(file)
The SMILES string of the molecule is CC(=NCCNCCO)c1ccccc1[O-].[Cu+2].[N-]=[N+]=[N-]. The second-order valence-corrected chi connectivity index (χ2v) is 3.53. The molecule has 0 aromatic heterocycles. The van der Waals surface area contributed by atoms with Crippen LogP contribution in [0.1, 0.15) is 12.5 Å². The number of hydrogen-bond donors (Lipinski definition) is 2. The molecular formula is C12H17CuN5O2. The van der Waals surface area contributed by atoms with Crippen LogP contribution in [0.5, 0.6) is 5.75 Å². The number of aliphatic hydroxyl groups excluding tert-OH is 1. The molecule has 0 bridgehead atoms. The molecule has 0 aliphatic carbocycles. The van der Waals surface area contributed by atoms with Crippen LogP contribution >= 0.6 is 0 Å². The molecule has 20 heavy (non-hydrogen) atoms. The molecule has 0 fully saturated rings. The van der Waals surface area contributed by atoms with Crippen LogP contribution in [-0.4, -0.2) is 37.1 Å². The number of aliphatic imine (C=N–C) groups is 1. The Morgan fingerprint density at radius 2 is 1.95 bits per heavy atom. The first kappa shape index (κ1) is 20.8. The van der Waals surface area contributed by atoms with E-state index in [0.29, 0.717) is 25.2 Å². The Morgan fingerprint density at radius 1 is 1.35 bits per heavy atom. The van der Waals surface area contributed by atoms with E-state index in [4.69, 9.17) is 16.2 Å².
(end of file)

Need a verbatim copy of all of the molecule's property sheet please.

The SMILES string of the molecule is CC(=NCCNCCO)c1ccccc1[O-].[Cu+2].[N-]=[N+]=[N-]. The second-order valence-corrected chi connectivity index (χ2v) is 3.53. The molecule has 0 aromatic heterocycles. The van der Waals surface area contributed by atoms with Crippen LogP contribution in [0.1, 0.15) is 12.5 Å². The number of hydrogen-bond donors (Lipinski definition) is 2. The molecular formula is C12H17CuN5O2. The van der Waals surface area contributed by atoms with Crippen LogP contribution in [0.5, 0.6) is 5.75 Å². The number of aliphatic hydroxyl groups excluding tert-OH is 1. The molecule has 0 bridgehead atoms. The molecule has 0 aliphatic carbocycles. The van der Waals surface area contributed by atoms with Crippen LogP contribution >= 0.6 is 0 Å². The molecule has 20 heavy (non-hydrogen) atoms. The molecule has 0 fully saturated rings. The van der Waals surface area contributed by atoms with Crippen LogP contribution in [-0.4, -0.2) is 37.1 Å². The number of aliphatic imine (C=N–C) groups is 1. The Morgan fingerprint density at radius 2 is 1.95 bits per heavy atom. The first kappa shape index (κ1) is 20.8. The van der Waals surface area contributed by atoms with E-state index in [0.29, 0.717) is 25.2 Å². The Morgan fingerprint density at radius 1 is 1.35 bits per heavy atom. The van der Waals surface area contributed by atoms with E-state index in [4.69, 9.17) is 16.2 Å².